A Bright Prophecy

Big things are in store for teen author Flavia Bujor

TUE 7/13

If you thought you would've done more with your life by this year's birthday, here's a story to make you feel even worse. At 15, Flavia Bujor is a best- selling author and has been anointed the newest "international literary sensation," drawing comparisons to J.R.R. Tolkien and Lewis Carroll. The Romanian-born teen, who calls Paris home, wrote her novel The Prophecy of the Stones when she was 13. A family friend submitted the manuscript to a French publishing firm, and before she knew it, Bujor had a book deal. Prophecy is a fantasy about Joa, an isolated, hospitalized girl who survives by imagining three young heroines -- Jade, Opal and Amber -- and their quest to use three stones against a menacing force that threatens the land of Fairytale. Soon after the deal, the book was on the French and German best-seller lists and published in 21 countries -- impressive for someone unsure if she even wants to write professionally. "I would like to continue writing, but I don't want to be solely a writer," she says. "I couldn't bear being isolated in front of my computer and only emerging into the real world to do the promotion."

But promoting Bujor is, for now. And she's settled, if somewhat begrudgingly, for being the teen queen of fantasy until she releases her next work. "I didn't plan to write about or for young people when I started working on The Prophecy," she says. "It just evolved that way. I think that my writing will continue to evolve based on new experiences." Bujor signs at 6:30 p.m. Tuesday, July 13, at Murder By the Book, 2342 Bissonnet. For information, call 713-524-8597 or visit www.murderbooks.com. Free. -- Steven Devadanam

Flavia Bujor
Yves De Jardin
Flavia Bujor
Moody Gardens
Joe Rocco
Moody Gardens
Untitled, by Joseph Wooten
Courtesy of Moody Gallery
Untitled, by Joseph Wooten
Blue October
Sean Moorman
Blue October

Beach Session

SAT 7/10

Nothing sounds better than a trip to the beach, right? Once you're there, however, reality sets in: The sand is covered in tar, the water looks like your morning coffee, and you have to dodge dead fish all over the place. Duck the crowds and head to Palm Beach at Moody Gardens. At Sunset Rhythms, MG's Saturday-night shindig, you can chill to steel-drum music, sip cocktails and dive in the lagoons. Kids driving you nuts? Send 'em to the face painters, balloon artists and magicians who are on hand to entertain. Sure, it's a prefab beach experience, but the sand is white, the water is crystal blue, and the only dead fish are the ones being cooked at the nearby cafe. 6 p.m. to 9 p.m. Saturdays. One Hope Boulevard. For information, call 800-582-4673 or visit www.moodygardens.com. Free. -- Steven Devadanam

Get Borgie

MON 7/12

Riding with a squat, octogenarian actor on a trip through the Midwest in his 40-foot luxury bus isn't at the top of our list of things to do. But cult director Jeff Krulik (Heavy Metal Parking Lot) did just that for 1997's Ernest Borgnine on the Bus. In the flick, Borgnine talks about his movies and his life -- and has unstaged encounters with the folks he meets while manning the vehicle he calls the Sunbum. Also screening at Dean's is Krulik's King of Porn, about Library of Congress archivist Ralph Whittington and his huge private smut collection. Ernest Borgnine and porn -- what's not to like about that double feature? 9 p.m. Mondays in July. Dean's Credit Clothing, 316 Main. For information, call 713-868-2103 or visit www.aurorapictureshow.com. $5. -- Bob Ruggiero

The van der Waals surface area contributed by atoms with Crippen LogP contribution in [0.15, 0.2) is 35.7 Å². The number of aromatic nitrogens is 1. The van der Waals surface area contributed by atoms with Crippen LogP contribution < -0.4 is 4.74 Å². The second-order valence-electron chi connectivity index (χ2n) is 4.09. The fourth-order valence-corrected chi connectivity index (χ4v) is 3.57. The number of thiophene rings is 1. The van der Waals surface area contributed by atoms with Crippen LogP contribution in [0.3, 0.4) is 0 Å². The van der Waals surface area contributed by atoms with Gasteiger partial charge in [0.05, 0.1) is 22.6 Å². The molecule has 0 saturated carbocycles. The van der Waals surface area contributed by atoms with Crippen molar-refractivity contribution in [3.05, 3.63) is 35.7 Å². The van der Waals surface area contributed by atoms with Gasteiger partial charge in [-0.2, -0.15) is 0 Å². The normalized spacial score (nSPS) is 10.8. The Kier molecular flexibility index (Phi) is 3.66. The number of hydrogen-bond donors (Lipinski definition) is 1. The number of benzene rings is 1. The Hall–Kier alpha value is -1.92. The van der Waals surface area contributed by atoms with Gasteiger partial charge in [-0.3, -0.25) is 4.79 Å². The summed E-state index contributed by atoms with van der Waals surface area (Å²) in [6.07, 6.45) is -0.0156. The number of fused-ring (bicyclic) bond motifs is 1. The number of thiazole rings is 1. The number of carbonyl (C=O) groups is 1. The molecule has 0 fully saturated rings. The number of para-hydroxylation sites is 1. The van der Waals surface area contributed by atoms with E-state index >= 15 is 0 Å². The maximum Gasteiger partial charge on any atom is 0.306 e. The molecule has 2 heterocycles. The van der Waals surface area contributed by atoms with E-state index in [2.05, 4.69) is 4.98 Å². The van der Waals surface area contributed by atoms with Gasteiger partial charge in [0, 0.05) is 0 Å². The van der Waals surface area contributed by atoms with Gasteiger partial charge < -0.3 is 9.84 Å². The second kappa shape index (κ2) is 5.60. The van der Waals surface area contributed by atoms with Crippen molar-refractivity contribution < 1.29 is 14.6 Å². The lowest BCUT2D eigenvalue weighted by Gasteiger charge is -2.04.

Open Wide
ArtHouston lives up to its name

A brain-shattering 38 galleries are slated to participate in this week's ArtHouston event, with lavish openings on Friday and Saturday for artists new and established, local and international, encompassing everything from pen-and-ink drawings to avant-garde installations. The event is an opportunity for the local I-don't-know-art-but-I-know-what-I-like set to hone their subjective instincts. It's also a chance to do a little pigging out on the free snacks always present at art openings (perhaps one reason the legendary Starving Artist Syndrome doesn't result in more fatalities). Culinary freeloading aside, how often can you saunter casually from an opening of pre-Columbian, tribal and Asian antiques (Lowell Collins Gallery) to one where an artist utilizes wood, tea bags and beeswax to explore "Gardens and Ecosystems" (Koelsch Gallery)? Friday and Saturday, July 9 and 10. For information on participating galleries, call 713-522-9116 or visit www.arthouston.com. Free. -- Scott Faingold

For the Rest of Us

Seriously, you didn't think you were gonna score ducats to this weekend's All-Star Game without ponying up some major cash, did you? Cheer up: There'll be throngs of baseball fans in assorted jerseys packing downtown in honor of the biggest sporting event since February 1. So slide over to the Main Event party for two stages of live music and an open- container policy. And while you're root-root-rooting for the home team, check out local-boys-made-good Blue October on the main stage Saturday night. 7:30 p.m. Friday, July 9. Through Monday, July 12. Main Street (between Congress and Capitol). For information, call 713-658-8938 or visit www.deda.org. Free. -- Steven Devadanam

 
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